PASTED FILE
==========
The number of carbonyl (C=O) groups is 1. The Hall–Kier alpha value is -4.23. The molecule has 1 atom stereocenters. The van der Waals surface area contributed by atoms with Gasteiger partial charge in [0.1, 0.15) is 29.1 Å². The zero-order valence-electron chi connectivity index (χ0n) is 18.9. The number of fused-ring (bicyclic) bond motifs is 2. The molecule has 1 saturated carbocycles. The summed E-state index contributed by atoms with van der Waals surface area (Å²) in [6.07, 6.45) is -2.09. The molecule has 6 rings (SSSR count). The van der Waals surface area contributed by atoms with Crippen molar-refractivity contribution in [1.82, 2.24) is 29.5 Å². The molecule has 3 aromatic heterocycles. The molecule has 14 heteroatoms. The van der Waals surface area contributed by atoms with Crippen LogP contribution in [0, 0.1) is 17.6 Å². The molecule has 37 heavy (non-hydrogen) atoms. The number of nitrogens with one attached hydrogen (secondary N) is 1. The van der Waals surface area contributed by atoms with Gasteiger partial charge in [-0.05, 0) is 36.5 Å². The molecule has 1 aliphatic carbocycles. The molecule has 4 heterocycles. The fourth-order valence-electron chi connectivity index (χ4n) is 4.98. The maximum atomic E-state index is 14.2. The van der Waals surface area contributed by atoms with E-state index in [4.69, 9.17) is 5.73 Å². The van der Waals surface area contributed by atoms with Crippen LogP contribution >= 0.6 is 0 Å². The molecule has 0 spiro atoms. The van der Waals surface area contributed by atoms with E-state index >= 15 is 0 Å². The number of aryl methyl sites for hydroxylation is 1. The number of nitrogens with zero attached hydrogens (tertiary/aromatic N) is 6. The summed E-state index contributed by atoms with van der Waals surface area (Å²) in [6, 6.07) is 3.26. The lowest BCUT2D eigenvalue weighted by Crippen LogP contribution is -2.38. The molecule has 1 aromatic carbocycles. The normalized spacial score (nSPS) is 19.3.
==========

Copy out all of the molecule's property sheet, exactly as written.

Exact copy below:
The number of carbonyl (C=O) groups is 1. The Hall–Kier alpha value is -4.23. The molecule has 1 atom stereocenters. The van der Waals surface area contributed by atoms with Gasteiger partial charge in [0.1, 0.15) is 29.1 Å². The zero-order valence-electron chi connectivity index (χ0n) is 18.9. The number of fused-ring (bicyclic) bond motifs is 2. The molecule has 1 saturated carbocycles. The summed E-state index contributed by atoms with van der Waals surface area (Å²) in [6.07, 6.45) is -2.09. The molecule has 6 rings (SSSR count). The van der Waals surface area contributed by atoms with Crippen molar-refractivity contribution in [1.82, 2.24) is 29.5 Å². The molecule has 3 aromatic heterocycles. The molecule has 14 heteroatoms. The van der Waals surface area contributed by atoms with Crippen LogP contribution in [0, 0.1) is 17.6 Å². The molecule has 37 heavy (non-hydrogen) atoms. The number of nitrogens with one attached hydrogen (secondary N) is 1. The van der Waals surface area contributed by atoms with Gasteiger partial charge in [-0.05, 0) is 36.5 Å². The molecule has 1 aliphatic carbocycles. The molecule has 4 heterocycles. The fourth-order valence-electron chi connectivity index (χ4n) is 4.98. The maximum atomic E-state index is 14.2. The van der Waals surface area contributed by atoms with E-state index in [4.69, 9.17) is 5.73 Å². The van der Waals surface area contributed by atoms with Crippen LogP contribution >= 0.6 is 0 Å². The molecule has 0 spiro atoms. The van der Waals surface area contributed by atoms with E-state index >= 15 is 0 Å². The number of aryl methyl sites for hydroxylation is 1. The number of nitrogens with zero attached hydrogens (tertiary/aromatic N) is 6. The summed E-state index contributed by atoms with van der Waals surface area (Å²) in [6, 6.07) is 3.26. The lowest BCUT2D eigenvalue weighted by Crippen LogP contribution is -2.38. The molecule has 1 aromatic carbocycles. The normalized spacial score (nSPS) is 19.3.